The worker cooperative system of internal accounts generates internal debt capital for expansion and modernization, creates reserves against recessions, and provides worker-members with a share of equity.

 

It is largely through the internal, individual accounts system that a worker cooperative raises the owner's share of risk capital to start a business and generates the internal debt capital to run a business. The internal accounts also help effectuate the principles of workplace democracy.

 

Another unique feature of work cooperatives is their policy of employment security. They make every effort to keep their members employed even during economic downturns. In a conventional capitalist firm, workers directly involved in the production of goods and services are assumed to be expendable. They can be hired and fired as demand warrants. Direct labor is determined by production, which is a function of sales and the desired level of inventory investment. If sales decline, workers are laid off or dismissed so that inventory does not build up too high.

 

In a worker cooperative these relationships are reversed. After a probationary period workers are either accepted into membership or rejected from membership and terminated. Thus the amount of labor is fixed, at least in the short run. Since the number of workers (and the labor available) determines production, in order to match production with sales it is necessary to adjust inventories upward or reduce prices of products or services to maintain sales volume during economic downturns.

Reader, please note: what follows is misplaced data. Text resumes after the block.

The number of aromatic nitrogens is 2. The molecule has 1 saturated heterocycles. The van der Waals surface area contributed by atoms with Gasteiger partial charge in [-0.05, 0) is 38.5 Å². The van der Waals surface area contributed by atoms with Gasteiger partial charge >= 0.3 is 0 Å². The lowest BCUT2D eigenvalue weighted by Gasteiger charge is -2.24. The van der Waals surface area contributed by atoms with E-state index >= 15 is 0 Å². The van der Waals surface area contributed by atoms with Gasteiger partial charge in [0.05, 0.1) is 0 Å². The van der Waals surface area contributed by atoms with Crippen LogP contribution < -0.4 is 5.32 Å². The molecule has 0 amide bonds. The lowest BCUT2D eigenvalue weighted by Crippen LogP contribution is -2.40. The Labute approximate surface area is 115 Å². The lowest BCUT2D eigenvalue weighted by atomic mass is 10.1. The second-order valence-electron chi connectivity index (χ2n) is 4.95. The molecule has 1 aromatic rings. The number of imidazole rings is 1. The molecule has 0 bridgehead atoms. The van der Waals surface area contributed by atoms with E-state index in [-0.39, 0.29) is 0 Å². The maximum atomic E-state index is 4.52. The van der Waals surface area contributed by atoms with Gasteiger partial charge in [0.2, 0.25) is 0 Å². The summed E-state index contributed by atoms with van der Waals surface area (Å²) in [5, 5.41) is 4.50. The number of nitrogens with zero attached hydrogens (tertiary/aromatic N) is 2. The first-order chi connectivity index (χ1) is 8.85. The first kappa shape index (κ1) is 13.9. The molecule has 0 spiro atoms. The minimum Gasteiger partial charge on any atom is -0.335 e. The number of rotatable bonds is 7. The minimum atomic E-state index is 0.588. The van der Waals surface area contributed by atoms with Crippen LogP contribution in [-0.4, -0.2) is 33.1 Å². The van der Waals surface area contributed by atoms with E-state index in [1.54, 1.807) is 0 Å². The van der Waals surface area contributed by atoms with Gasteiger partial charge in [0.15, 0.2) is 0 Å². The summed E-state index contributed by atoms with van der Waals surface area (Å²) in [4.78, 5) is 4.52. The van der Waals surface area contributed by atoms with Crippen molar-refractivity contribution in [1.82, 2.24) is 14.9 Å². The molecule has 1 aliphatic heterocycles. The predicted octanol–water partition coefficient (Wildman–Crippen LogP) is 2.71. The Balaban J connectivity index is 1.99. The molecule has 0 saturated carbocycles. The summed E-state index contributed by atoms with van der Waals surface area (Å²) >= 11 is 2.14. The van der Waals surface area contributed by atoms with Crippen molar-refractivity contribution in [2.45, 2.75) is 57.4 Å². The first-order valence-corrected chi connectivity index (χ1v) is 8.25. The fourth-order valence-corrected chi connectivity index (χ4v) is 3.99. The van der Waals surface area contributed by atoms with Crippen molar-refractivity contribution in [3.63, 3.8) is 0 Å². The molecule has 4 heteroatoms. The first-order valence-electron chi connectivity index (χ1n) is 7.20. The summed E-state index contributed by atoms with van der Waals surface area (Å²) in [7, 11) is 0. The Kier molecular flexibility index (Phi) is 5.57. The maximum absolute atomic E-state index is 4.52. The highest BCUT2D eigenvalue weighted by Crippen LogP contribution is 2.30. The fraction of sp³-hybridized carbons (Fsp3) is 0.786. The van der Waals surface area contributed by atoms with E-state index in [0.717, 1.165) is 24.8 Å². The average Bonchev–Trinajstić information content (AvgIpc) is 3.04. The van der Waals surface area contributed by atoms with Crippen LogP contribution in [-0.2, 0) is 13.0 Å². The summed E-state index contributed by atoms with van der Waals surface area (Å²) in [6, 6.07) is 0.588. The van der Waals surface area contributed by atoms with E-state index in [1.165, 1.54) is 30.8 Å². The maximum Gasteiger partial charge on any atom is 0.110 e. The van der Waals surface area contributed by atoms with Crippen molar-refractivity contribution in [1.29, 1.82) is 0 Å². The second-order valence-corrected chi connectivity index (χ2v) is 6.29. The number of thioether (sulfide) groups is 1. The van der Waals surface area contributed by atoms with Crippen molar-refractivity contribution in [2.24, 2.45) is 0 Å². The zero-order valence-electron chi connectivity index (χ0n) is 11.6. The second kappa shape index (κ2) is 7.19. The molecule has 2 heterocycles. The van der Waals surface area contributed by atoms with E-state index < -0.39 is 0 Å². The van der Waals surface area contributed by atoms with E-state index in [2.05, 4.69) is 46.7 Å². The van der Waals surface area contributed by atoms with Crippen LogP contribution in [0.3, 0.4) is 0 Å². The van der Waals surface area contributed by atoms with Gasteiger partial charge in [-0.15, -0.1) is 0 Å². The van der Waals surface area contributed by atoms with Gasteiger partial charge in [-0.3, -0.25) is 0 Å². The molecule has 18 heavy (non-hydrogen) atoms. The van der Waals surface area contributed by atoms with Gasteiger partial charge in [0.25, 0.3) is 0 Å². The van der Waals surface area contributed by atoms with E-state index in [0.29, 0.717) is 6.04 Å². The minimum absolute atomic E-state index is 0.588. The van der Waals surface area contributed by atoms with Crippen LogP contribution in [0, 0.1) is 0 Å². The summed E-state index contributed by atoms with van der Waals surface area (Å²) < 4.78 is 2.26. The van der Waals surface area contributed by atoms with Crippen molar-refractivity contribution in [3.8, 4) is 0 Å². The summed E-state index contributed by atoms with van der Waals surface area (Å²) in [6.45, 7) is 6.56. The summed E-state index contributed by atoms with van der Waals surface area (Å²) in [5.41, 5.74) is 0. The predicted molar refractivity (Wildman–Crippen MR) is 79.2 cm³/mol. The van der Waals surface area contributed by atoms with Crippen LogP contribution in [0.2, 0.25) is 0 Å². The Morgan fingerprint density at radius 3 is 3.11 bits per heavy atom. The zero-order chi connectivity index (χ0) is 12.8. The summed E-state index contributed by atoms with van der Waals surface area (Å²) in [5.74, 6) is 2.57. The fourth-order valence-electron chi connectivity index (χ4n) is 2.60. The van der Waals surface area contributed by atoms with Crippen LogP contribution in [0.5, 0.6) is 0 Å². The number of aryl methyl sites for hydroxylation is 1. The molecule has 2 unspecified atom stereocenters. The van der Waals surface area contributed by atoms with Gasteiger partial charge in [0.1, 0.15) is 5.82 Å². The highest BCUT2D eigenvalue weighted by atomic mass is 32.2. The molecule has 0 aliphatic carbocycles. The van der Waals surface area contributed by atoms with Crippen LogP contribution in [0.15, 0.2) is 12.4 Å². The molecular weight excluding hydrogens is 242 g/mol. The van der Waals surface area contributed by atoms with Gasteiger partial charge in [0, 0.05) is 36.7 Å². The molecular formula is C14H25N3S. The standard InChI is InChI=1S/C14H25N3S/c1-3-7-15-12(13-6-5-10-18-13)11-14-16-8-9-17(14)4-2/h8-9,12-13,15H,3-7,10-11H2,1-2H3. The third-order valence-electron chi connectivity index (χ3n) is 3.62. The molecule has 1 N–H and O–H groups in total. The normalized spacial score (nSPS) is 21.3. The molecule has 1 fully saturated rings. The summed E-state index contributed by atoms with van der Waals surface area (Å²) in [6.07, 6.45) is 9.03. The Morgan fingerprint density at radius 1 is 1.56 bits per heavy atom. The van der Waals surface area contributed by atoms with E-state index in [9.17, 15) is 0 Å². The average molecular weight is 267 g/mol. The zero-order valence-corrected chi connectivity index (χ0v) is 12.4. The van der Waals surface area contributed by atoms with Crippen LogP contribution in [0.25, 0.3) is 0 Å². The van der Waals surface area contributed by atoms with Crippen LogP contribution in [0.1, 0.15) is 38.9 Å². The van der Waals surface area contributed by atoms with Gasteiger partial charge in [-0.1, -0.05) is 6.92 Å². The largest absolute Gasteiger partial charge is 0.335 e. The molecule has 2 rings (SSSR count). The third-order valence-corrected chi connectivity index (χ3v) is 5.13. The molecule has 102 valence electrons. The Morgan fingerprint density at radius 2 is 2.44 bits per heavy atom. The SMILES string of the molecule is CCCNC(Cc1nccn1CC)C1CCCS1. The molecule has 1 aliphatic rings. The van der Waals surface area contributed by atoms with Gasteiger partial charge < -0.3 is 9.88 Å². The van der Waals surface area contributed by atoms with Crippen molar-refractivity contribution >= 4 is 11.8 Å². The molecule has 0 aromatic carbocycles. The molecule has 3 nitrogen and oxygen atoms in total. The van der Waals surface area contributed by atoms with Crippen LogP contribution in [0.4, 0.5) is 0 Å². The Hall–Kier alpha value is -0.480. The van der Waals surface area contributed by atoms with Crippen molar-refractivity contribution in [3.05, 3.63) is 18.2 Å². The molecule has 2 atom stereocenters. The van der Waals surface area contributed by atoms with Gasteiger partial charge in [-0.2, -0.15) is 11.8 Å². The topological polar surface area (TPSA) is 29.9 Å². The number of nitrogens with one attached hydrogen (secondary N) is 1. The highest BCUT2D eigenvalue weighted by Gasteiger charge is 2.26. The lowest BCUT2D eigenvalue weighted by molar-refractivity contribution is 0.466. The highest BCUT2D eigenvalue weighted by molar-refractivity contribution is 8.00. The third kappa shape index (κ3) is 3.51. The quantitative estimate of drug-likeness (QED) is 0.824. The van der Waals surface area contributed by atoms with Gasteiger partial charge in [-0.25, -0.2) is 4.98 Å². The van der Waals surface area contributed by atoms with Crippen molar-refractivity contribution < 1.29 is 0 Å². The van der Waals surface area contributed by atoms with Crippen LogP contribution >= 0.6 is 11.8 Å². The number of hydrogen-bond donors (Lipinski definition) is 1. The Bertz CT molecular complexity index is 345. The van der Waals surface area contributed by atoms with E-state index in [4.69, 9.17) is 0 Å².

During business downturns or recessions worker cooperatives use a variety of techniques to maintain employment levels and prevent layoffs. Worksharing, aggressive sales efforts including reductions in prices, and ultimately shared reductions in income, may be used as part of the strategy of balancing the production and sales equation.

 

Placing people ahead of profits in a worker cooperative increases the importance of the planning process and of maintaining a flexible workforce; it also accentuates the need for good management. These are the same employment security principles which have used so successfully during the past two decades by a few enlightened American firms, and by the Basque worker cooperatives in Spain.

 

Frank Adams is author of Putting Democracy to Work, a practical guide to worker cooperatives.

Go to Article List for Southern Changes. Volume 10, Number 2, 1988